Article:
Fast and slow lanes

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Catching the immediate aftermath of a Jacob’s lamb’s birth at 6.30 this morning and seeing the careful advice tendered by Andrew Martin (Head of Outdoor Work) to the student helping him (hold the lamb by the back legs and at its mother’s head height), I find myself yet more inclined to write about the things that schools usually do not do, rather than what they generally do do.

Here we are at the start of the main public exam term and it is tempting for heads to feel a little bit like the Roman battleship commander (iconic scene in the Kirk Douglas Spartacus springs to mind) who, faced with imminent battle, whips up the tempo of the galley’s drums so that the poor, sweating wretches chained to their oars increase their tempo to ramming speed. But, fear not.

The main pre-term INSET session for most of the Bedales staff was of the useful kind – two sessions where we were taught by a colleague about something we knew little or nothing about; so I found myself learning initially about the Russian and Greek alphabets; and then having an introduction to coding. Reminding yourself what it is to be a learner is a vital tonic for all teachers.

The other inspiration for the start of term was reading the last Harry Eyres Slow Lane column from the FT Weekend. I started reading the FT Weekend a long time before joining Bedales and appreciating that the FT’s CEO is an OB – John Ridding, who I asked down to talk here a while back. Harry Eyres came too and did a typically thoughtful Civics a few years back and his ruminative, countercultural writing has always chimed with me. So, I used it as the basis for my brief, welcome back assembly to the Bedales boarders on Sunday evening. The gist of it being that the Fast Lane momentum of exam preparation and timetables is strong and dominant and will run its course; try also to set aside some time to engage with the slower, more profound world that surrounds us, especially in this beautiful part of England.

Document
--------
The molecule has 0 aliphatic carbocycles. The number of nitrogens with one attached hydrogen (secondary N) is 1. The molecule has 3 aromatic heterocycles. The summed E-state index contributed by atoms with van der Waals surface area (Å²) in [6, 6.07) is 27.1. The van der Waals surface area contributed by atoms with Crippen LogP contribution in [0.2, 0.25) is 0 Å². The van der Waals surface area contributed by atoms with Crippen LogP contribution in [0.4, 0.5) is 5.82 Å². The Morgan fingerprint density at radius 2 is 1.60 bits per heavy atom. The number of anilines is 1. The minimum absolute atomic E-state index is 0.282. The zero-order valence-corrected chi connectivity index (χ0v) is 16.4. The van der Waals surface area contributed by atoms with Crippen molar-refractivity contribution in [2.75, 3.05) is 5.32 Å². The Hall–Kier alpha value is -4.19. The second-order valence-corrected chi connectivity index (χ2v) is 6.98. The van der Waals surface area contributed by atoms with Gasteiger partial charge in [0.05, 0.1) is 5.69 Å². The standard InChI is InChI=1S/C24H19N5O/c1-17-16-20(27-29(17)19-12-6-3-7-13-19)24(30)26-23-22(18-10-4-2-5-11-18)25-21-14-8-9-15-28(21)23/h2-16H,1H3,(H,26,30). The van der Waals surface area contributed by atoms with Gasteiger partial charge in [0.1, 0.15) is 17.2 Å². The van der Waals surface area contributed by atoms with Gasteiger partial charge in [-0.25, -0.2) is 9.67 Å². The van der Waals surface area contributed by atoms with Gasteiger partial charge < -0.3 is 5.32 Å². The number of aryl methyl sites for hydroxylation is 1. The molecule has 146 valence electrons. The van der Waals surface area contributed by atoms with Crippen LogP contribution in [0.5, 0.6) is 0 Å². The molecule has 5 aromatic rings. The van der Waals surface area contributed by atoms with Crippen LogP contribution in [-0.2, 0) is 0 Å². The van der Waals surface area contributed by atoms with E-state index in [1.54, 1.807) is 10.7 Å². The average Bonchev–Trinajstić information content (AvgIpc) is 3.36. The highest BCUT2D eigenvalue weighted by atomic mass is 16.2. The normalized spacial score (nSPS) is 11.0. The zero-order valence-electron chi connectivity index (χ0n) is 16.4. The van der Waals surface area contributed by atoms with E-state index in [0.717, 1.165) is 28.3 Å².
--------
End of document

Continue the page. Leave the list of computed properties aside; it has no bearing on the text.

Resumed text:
I then outlined Harry Eyres’ ambition, as outlined in his final article:

“My ambition has been to set out a workable alternative to the romantic escapism of Yeats’s Lake Isle of Innisfree. We can enrich our necessarily limited time by learning a short poem by heart, or even writing one; by returning to those viola or clarinet studies we gave up as teenagers, and finding that we can engage with the music in a deeper way and make it our own by popping in to a museum or gallery to see not a vast, intimidating blockbuster exhibition but just one dearly loved painting; or by playing, at whatever level and with whatever physical limitations, a sport you love rather than watching overpaid narcissists on TV….Many of these suggestions have involved a return to the active rather than the passive mode. Doing, making, healing, cooking, caring, conversing face to face, writing proper letters, rambling in nature – all seem to me infinitely more satisfying than merely buying things, being passively “entertained” by images on screens or engaging in various forms of digital non-communication.”

He goes on to talk about the “food for the soul” – above all poetry and music. We always have music at these assemblies – and often poetry so we started the term with the aforementioned Yeats and had a contrasting Larkin magical moment – Water, which for me captures the Eyres spirit of finding the extraordinary in the apparently mundane.

Thinking back to what I witnessed in the Hampshire dawn – anxious ewe, tottering lamb, kindly adult’s advice and a student’s initial lambing lesson – I suspect that the student will remember that moment even longer than she will today’s routine lessons.


Bedales School is one of the UK’s top independent private co-education boarding schools. Bedales comprises three schools situated in Steep, near Petersfield, Hampshire: Dunannie (ages 3–8), Dunhurst (ages 8–13) and Bedales itself (ages 13–18). Established in 1893 Bedales School puts emphasis on the Arts, Sciences, voluntary service, pastoral care, and listening to students’ views. Bedales is acclaimed for its drama, theatre, art and music. The Headmaster is Keith Budge.